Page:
About Me

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My interests include veganism and vegetarianism, health, ethics, politics and culture, media, and the environment. I have three kids; I teach college part-time, study piano and attempt to garden. I knit. I blog on just about anything, but many posts are related to my somewhat pathetic quest to eat better, be more mindful of the environment, and be a more responsible news consumer. Sometimes I write about parenting, but, like so many Mommy bloggers, my kids have recently told me not to. :) Thanks for reading.

Saturday, January 30, 2010

Sleepover Hangover

I'm chugging coffee while I write this, in a sleep-deprived state that has everything to do with how bone-tired I was last night and how utterly able I would have been to sleep perfectly well, had I not had three extra boys spend the night for my 10-year-old son's birthday party. At least boys are entertaining -- kinda.

It all began with the bowling. We wisely chose to have bumpers for all the boys, to minimize frustration over what would have been an 85% gutter-ball rate. As a semi-pro bowler came over to tell me, their technique was hilarious. The boys had a blast -- throwing the ball half-way down the lane, falling down while throwing it, using two hands to throw it, throwing it over their shoulders like a discus thrower, skipping down the lane, managing to throw their ball into somebody else's lane, etc.

Then came the pizza and sodas and cake and presents, the part of the party that, frankly, is so ubiquitous that there's not much to report. The little brother (who had his own pirate birthday party last week) shed a few tears over not having any presents of his own to open. In a classic do-not-do-this parenting moment, we resorted to giving him a few Starburst candies to make his tears disappear.

Then we had some time to kill before parents arrived to pick up the few kids who were *not* spending the night.

Word to the wise: NEVER have time to kill at a birthday party. Not that we hadn't actually planned well; the parents were late.

Word to the wise: DO NOT be late to pick up your child from a birthday party. It makes the host parents a bit, uh, irritated.

The lanes had been taken over by the bowling leagues and the food had been consumed. The presents (legos and books and a gumball machine) were not the kind of thing we could open up and do in a bowling alley. So, the boys begged to waste money on those stupid video games. UG.

What else were we going to do with them? $10 down the loo and a punching-pushing argument between two brothers (not my kids) who were not spending the night and who were convinced that the other brother had taken the other brother's money. Something like that.

Is it small of me to say I was glad it was those kids and not my own? Nothing like feeling comforted by watching somebody else's kids lose it.

When the mothers of the not-spending-the-night-kids arrived, my husband and I were a bit frazzled. The cake had been stepped on (don't ask), the five-year-old was throwing a tantrum (over what, we never figured out), and the birthday boy was, in his usual style, itchy to do the "next thing".

On the drive home, the boys launched into a discussion of farts. Leave it to 10-year-old boys to find this a fascinating enough topic to last for the entire 20-minute drive. "Once, when I was in third grade (word to reader: last year), I let out the LONGEST fart!" and "We could have a fart contest!" Longest, loudest, smelliest, silent killers....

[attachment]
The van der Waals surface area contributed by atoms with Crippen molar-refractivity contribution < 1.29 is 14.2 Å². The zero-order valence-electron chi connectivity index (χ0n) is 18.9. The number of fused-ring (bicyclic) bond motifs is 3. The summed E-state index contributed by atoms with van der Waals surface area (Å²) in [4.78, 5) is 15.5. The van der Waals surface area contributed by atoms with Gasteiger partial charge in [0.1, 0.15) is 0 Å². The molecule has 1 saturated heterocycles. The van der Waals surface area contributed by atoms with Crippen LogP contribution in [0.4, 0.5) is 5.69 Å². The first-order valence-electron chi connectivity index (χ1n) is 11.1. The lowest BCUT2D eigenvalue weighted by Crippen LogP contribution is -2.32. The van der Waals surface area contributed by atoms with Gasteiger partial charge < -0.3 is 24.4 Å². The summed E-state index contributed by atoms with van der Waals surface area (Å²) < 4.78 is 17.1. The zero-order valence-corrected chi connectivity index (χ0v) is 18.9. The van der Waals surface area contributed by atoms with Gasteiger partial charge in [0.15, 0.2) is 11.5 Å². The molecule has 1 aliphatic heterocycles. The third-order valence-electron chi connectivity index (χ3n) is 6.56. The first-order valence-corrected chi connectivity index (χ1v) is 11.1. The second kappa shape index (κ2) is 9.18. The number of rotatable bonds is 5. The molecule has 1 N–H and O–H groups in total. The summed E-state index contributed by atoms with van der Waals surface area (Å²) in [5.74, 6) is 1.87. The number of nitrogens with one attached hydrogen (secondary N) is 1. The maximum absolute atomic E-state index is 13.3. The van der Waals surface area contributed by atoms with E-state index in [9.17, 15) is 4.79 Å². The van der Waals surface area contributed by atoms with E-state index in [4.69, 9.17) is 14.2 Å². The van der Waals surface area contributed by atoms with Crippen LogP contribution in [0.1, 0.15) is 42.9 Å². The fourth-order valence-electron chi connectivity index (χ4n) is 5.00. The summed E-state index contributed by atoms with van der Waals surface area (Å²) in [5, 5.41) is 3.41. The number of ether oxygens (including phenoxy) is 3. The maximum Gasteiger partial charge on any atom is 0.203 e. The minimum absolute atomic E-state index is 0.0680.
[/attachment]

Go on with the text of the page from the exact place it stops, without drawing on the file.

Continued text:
When this last category was suggested, one kid piped up, "Oh, I would SO win in that category!"

Child, I'm not sure you want to claim that distinction.

Back at the house, the boys watched a movie, played Wii, built legos, and were asleep before midnight. Really, that's not so bad, though picking up the detritus (candy wrappers -- where did they even get it???, popcorn, toys, lego boxes, legos, toothpaste) is driving me crazy. The evidence of "child" is on every conceivable surface.

And their appetite! Good lord, I didn't expect them to need to eat after the party was over. They ate A LOT. Fortunately, they were happy with bananas, popcorn and apples. I'm willing to adopt the child who thanked me for everything, washed off his plate, dried it and asked where he should put it away. (He's the same kid who claimed the silent fart trophy and stepped on the cake.)

They were up by 6:30. All in our bedroom, asking if they could get under the covers and watch cartoons on our TV. We vacated the bed and they are very happy.

I assume, in a very few years -- perhaps months -- they will not descend on parents' bedrooms, assuming they can crawl into the bed. But for now, I have to say, if you're going to feel like roadkill after a sleepover, it's nice to have a bunch of nice boys wake you up.


  1. Great work Elaine & Dan! A good time was had by all! I couldn't begin to add up how much money has been squandered over the years on machines at pizza parlors, bowling alleys, and malls. And we have girls. :-) Your reward, once you've reassembled house, is a nice, long nap this afternoon. :-)

  2. The one who stepped on the cake has totally redeemed himself by washing the plate, etc.!!
    Belated happy to the birthday boy.

  3. @50 Something Guy -- I figured out who you are, but I can't figure out why you changed your virtual identity. (Tell me sometime.)


    @Kenju -- The boy definitely redeemed himself, and left evidence at the end of the party that he deservedly owns the award for silent killer. :)

  4. Elaine: What a great, evocative post. I think the times I feel thrilled to be a parent are times like these. They are fleeting and it is wonderful you are documenting this.


Politeness is always appreciated.